NHS Lothian have advised on Friday that they are keen to keep the A&E departments at any of their hospitals freee to deal with emergencies only.

This reflects that hospitals are already under increasing winter pressure. The health board wants to try and stop people going to A&E with minor health matters which could be dealt with by other health services such as your GP’s surgery. Last year the NHS in Lothian treated more than 57,000 people in A&E.

Dr Tracey Gillies, Medical Director of NHS Lothian explains: “Now more than ever it’s vital people access the right care in the right place. As the global pandemic continues, we need to avoid overcrowding in our hospitals which are extremely busy. People can get help more swiftly and safely from other health services.”

NHS Lothian has signposted people to the range of services on offer and how to access urgent care. If people think they need A&E, but it is not life threatening then NHS Lothian advises they should now call NHS 24 on 111, day or night, to be directed to the right service or given an appointment to attend hospital if needed.

People can also call 111 if they have a minor injury, such as a sprain, strain or for a suspected broken arm or leg. If suitable they will arrange an appointment with Call MIA – NHS Lothian’s video consultation service – which facilities an online assessment with a qualified nurse practitioner who can recommend treatment.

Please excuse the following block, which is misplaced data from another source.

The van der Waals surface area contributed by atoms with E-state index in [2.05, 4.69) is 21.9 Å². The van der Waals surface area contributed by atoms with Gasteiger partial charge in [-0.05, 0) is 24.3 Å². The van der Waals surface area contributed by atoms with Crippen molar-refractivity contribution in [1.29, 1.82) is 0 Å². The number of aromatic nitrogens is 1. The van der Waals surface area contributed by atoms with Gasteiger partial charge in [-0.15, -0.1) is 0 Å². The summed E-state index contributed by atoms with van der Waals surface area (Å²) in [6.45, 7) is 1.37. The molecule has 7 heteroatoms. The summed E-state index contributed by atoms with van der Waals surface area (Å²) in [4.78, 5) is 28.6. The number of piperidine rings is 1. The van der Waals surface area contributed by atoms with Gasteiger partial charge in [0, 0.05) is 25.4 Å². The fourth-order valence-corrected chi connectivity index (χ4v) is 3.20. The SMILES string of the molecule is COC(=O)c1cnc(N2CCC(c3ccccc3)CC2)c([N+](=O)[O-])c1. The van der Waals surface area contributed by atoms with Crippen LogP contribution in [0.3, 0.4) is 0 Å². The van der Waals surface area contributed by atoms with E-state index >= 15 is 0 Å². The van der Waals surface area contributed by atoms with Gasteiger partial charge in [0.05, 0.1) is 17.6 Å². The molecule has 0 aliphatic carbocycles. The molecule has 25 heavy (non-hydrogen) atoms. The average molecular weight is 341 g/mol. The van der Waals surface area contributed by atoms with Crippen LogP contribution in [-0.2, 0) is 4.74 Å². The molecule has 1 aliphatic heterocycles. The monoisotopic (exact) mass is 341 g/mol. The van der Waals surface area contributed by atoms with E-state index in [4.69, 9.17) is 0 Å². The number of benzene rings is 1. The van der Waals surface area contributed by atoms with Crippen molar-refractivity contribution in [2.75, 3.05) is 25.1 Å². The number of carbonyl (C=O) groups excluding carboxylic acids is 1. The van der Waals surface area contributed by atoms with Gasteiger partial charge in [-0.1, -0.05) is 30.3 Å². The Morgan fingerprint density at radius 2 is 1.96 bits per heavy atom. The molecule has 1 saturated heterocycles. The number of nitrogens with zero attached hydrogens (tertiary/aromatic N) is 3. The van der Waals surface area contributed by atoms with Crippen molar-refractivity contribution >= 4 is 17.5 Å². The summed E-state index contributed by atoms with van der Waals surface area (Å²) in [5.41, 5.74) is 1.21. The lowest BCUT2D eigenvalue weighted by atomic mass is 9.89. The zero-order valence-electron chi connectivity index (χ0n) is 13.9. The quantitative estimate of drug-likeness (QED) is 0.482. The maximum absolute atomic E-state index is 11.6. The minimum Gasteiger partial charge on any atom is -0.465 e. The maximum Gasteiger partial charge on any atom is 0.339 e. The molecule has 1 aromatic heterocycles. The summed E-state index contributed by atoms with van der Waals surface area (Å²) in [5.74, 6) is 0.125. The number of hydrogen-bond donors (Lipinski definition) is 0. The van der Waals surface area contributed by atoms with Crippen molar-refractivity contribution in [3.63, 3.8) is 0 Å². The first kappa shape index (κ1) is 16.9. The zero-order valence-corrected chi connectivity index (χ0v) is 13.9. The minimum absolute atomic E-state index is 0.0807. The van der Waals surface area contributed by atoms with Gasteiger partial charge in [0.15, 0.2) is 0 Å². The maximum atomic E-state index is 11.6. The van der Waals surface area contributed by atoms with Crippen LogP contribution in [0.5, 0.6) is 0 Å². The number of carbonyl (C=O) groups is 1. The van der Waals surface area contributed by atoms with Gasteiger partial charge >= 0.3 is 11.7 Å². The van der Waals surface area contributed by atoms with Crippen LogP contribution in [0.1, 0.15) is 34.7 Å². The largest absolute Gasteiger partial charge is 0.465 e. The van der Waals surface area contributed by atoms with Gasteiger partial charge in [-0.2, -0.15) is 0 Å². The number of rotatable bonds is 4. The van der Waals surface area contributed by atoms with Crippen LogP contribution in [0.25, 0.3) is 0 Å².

For online guidance on minor conditions and a directory of local health services visit NHS Inform.  Or for advice about minor illnesses, such as sore throats, headaches or stomach upsets, contact a local community pharmacy first who can also recommend medicine if they think it is needed. 

GP practices should continue to be contacted during normal opening hours for an appointment or over the phone advice on routine or urgent care.  

If people have Covid-19 symptoms of either a new continuous cough, fever or change to sense of taste or smell, they should self-isolate immediately and order a test on the NHS inform website www.nhsinform.scot. It is essential people continue to self-isolate if they receive a positive test result and do not attend A&E or visit any health service unless directed. 

Dr Tracey Gillies added: “We want to thank the public for continuing to follow guidance to help stop the spread of Coronavirus. It really does make a difference. But we do, nevertheless, still have a lot of patients in our hospitals with Covid and this adds to the winter pressures we are experiencing.” 

“We want everyone to stay safe and well this winter, so we’re asking people to make sure they know where to turn for help.  There’s lots of help available for both physical and mental illnesses and by using it you can help yourself and protect our NHS.”